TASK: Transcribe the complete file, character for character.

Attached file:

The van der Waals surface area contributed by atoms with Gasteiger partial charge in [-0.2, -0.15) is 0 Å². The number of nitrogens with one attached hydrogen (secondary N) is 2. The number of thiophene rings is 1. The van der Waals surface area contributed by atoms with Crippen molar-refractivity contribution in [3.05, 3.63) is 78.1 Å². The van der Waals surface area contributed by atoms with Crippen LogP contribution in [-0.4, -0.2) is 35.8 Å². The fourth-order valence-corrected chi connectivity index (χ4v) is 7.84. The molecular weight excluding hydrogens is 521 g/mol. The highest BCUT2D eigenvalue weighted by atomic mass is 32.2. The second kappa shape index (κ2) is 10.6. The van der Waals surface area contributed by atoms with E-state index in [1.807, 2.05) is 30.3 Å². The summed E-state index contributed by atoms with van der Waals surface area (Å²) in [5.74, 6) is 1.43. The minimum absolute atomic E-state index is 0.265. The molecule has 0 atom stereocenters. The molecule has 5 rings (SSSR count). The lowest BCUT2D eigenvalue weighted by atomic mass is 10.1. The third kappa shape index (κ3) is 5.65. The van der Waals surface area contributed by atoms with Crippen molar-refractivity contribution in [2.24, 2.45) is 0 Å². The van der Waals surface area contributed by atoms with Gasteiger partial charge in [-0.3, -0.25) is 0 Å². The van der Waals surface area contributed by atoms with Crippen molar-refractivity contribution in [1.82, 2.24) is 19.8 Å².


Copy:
The van der Waals surface area contributed by atoms with Gasteiger partial charge in [-0.2, -0.15) is 0 Å². The number of nitrogens with one attached hydrogen (secondary N) is 2. The number of thiophene rings is 1. The van der Waals surface area contributed by atoms with Crippen molar-refractivity contribution in [3.05, 3.63) is 78.1 Å². The van der Waals surface area contributed by atoms with Crippen LogP contribution in [-0.4, -0.2) is 35.8 Å². The fourth-order valence-corrected chi connectivity index (χ4v) is 7.84. The molecular weight excluding hydrogens is 521 g/mol. The highest BCUT2D eigenvalue weighted by atomic mass is 32.2. The second kappa shape index (κ2) is 10.6. The van der Waals surface area contributed by atoms with E-state index in [1.807, 2.05) is 30.3 Å². The summed E-state index contributed by atoms with van der Waals surface area (Å²) in [5.74, 6) is 1.43. The minimum absolute atomic E-state index is 0.265. The molecule has 0 atom stereocenters. The molecule has 5 rings (SSSR count). The lowest BCUT2D eigenvalue weighted by atomic mass is 10.1. The third kappa shape index (κ3) is 5.65. The van der Waals surface area contributed by atoms with Crippen molar-refractivity contribution in [2.24, 2.45) is 0 Å². The van der Waals surface area contributed by atoms with Gasteiger partial charge in [-0.3, -0.25) is 0 Å². The van der Waals surface area contributed by atoms with Crippen molar-refractivity contribution in [1.82, 2.24) is 19.8 Å².